Searching for Heavenly Mother: Toward an Imaginative Latter-day Saint Theology

May 10, 2022

By Gloria Gardner Rees & Bob Rees 


“Surely some revelation is at hand!”—Wm Butler Yeats, “The Second Coming”

“Heavenly Mother’s emergence out of obscurity changes everything. Profoundly.”—Terryl and Fiona Given

It is important to say this at the outset: The truth that we have a Heavenly Mother is one of the most glorious and revolutionary revelations of the Restoration. The fact that we know so little about this feminine goddess and make so little of her divine position as the co-equal partner of the Father is, at the very least, a mystery and, at the most, something of a scandal! If she is a feminine being who became exalted through the same process by which Heavenly Father did, then she is equal with him in every significant way—in intelligence, power and glory—and especially in love and holiness. The big question: being so, how could she not be equally known, equally powerful, and equally present and involved in the lives of her mortal children? What explains her absence, her silence, her apparent abandonment of her children for millennia? And, further, isn’t it somehow inexplicable that her identity could have been revealed to the Prophet Joseph Smith only to leave us tantalized for nearly two hundred years for more knowledge, more understanding and more revelations about her?

Something is wrong with this picture! As a co-equal partner with God the Father, isn’t she deserving of being in the godhead? And, as her children, aren’t we deserving of having her so? Some have speculated that the Holy Ghost, seen in some texts and traditions as feminine, is in fact Heavenly Mother. If she isn’t the Holy Ghost but a silent, invisible member of the godhead, then, to borrow a term from Whitman, might she not be included in a sort of “Square Deific”? If she is not in the godhead, where is she? If, as we are told, the Father knows of our loneliness and longing and sorrows over our broken hearts and weeps over our broken world, wouldn’t she (doesn’t she?) at least equally do the same? If faith and reason tell us we have a mother there, then both faith and reason, our hearts and our minds, should tell us we should also have her here, and now, when we need her so much. What in Heaven’s name are the heaven’s waiting for, for heaven’s sake?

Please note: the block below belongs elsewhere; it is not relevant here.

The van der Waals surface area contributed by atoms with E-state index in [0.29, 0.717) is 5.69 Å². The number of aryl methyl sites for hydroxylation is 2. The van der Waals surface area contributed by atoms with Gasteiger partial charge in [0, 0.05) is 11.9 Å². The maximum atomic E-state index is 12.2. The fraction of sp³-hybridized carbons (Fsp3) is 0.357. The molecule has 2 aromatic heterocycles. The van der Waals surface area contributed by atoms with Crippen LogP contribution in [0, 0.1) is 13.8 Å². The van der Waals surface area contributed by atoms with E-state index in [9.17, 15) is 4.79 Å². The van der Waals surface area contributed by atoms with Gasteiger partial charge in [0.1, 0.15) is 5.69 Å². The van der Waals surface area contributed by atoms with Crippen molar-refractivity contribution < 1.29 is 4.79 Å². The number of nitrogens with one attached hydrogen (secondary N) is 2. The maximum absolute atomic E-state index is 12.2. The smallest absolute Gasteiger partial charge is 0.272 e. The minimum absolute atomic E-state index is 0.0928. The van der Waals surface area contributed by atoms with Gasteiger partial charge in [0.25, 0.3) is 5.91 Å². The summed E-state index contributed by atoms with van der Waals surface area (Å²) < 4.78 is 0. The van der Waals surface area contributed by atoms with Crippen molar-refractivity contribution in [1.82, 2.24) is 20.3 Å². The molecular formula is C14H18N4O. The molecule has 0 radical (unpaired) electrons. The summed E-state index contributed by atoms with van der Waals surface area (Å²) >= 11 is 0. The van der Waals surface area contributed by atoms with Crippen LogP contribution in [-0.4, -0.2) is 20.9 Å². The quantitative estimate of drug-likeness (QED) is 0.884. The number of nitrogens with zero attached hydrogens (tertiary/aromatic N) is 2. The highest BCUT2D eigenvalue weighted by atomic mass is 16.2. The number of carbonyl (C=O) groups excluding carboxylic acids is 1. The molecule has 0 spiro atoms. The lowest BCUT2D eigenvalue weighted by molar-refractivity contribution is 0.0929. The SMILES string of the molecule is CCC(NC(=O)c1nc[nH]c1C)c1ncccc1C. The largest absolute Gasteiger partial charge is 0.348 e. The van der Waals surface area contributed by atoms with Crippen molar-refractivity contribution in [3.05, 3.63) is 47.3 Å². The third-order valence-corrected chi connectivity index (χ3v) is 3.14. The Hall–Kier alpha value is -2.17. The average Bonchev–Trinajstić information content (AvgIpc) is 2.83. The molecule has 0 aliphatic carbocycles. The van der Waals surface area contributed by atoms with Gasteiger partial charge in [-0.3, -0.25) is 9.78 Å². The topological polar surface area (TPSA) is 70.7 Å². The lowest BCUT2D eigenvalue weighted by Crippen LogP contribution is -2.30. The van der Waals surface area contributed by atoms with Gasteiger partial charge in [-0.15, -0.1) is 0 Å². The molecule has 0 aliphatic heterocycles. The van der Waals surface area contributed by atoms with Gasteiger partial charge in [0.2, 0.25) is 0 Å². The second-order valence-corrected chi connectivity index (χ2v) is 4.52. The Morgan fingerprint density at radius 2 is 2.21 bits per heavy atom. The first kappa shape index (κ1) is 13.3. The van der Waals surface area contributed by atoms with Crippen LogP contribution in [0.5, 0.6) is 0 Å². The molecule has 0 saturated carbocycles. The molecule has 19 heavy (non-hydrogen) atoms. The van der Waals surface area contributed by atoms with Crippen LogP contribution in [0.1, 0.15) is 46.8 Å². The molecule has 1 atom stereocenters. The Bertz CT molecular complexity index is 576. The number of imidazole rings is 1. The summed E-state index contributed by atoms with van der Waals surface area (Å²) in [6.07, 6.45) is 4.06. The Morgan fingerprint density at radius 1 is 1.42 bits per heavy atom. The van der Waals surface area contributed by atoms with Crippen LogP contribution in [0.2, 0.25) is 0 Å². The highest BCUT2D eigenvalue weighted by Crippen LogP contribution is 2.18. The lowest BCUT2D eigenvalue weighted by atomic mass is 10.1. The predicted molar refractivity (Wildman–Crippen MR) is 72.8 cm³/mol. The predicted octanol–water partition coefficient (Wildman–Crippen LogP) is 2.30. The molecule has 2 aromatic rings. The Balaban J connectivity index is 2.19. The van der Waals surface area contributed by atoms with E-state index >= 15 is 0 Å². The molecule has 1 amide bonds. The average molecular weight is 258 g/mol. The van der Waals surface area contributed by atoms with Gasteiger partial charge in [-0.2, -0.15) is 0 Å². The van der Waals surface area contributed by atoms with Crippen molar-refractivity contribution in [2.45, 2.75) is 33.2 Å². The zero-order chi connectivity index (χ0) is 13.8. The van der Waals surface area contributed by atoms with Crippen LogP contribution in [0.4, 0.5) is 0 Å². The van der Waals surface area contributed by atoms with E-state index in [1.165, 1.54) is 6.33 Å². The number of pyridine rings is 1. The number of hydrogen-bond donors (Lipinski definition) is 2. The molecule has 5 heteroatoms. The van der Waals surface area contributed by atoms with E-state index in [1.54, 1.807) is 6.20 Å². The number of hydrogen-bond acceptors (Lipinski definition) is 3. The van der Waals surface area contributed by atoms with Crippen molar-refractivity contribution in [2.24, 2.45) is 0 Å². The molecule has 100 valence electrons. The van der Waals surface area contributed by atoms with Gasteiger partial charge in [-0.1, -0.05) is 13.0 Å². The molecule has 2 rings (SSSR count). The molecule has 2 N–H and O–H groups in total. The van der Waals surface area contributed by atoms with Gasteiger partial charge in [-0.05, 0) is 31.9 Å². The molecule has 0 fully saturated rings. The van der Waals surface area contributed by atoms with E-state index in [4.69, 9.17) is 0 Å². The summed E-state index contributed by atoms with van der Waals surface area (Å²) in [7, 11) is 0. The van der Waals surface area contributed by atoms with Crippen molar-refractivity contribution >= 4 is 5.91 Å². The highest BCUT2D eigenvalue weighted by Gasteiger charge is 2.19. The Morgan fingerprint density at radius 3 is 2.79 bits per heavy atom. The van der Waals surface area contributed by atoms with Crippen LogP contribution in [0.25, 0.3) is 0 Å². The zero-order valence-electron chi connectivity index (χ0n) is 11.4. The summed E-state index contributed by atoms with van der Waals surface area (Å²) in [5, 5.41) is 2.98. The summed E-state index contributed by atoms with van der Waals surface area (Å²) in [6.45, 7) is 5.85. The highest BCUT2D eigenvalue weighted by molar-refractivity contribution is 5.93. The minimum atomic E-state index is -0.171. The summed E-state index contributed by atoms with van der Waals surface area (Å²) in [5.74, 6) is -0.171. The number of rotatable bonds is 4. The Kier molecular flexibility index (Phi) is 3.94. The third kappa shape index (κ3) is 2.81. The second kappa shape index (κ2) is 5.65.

If it is true that we have a divine mother and that an increasing number of us long for her, the reasons we give and the stories we tell about why she isn’t intimately and urgently present in our lives do not make sense. As the Divine Being at least partially responsible for our existence, why wouldn’t she insist on being here? Or is her absence during the long “eons/of amnesia” proof of her emotional distance—or nonexistence? This is a question explored by Emily Dickinson in relation to God the Father. Consider the first two stanzas of her poem, “I Know that He Exists” (with a simple change in pronouns):

I know that She exists.

Somewhere – in silence –

She has hid her rare life

From our gross eyes.

’Tis an instant’s play –

’Tis a fond Ambush –

Just to make Bliss

Earn her own surprise!

That is, Dickinson speculates, like a father playing hide-and-seek with a child, Heavenly Father is hiding and silent because he is going to make a sudden, dramatic appearance that will be so welcome it can only increase our surprise and bliss. 

But, this wry poet asks, what if God never comes? With characteristic irony, Dickinson poses that possibility in asking the disturbing ultimate question:

But – should the play

Prove piercing earnest –

Should the glee – glaze –

In Death’s – stiff – stare –

What if, when we die, there is no Heavenly Father (in Dickinson’s original, no God!)?

Would not the fun

Look too expensive!

Would not the jest –

Have crawled too far!

That is, adapting Dickenson’s logic in terms of Latter-day Saint theology, what if Heavenly Mother is a shadowy fiction in our theology, a ghost in our mythology? What if the paucity of information we have about her has a darker implication than the arguments we tend to hear (e.g., that, like a Victorian matron, she is too sensitive to hear her name taken in vain, too tender hearted to witness the blood and horror of mortality; or, that such a doctrine would be offensive to other Christians and would therefore be a stumbling block to conversion [although that seems not to have impeded our telling them of our other, and for them likely more scandalous, doctrines of the godhead, polygamy, and the plurality of gods!]). In other words, so our various arguments seem to suggest, she must be shielded from the darker, harsher realities of this world, and, therefore, other believers must be shielded from one of the most glorious revelations of the Restoration. Such logic might make Dickinson’s crawled (from the Old English creulen meaning to move slowly across the ground, like a crab!) connote her more subtle intentioned meaning of having one’s flesh crawl!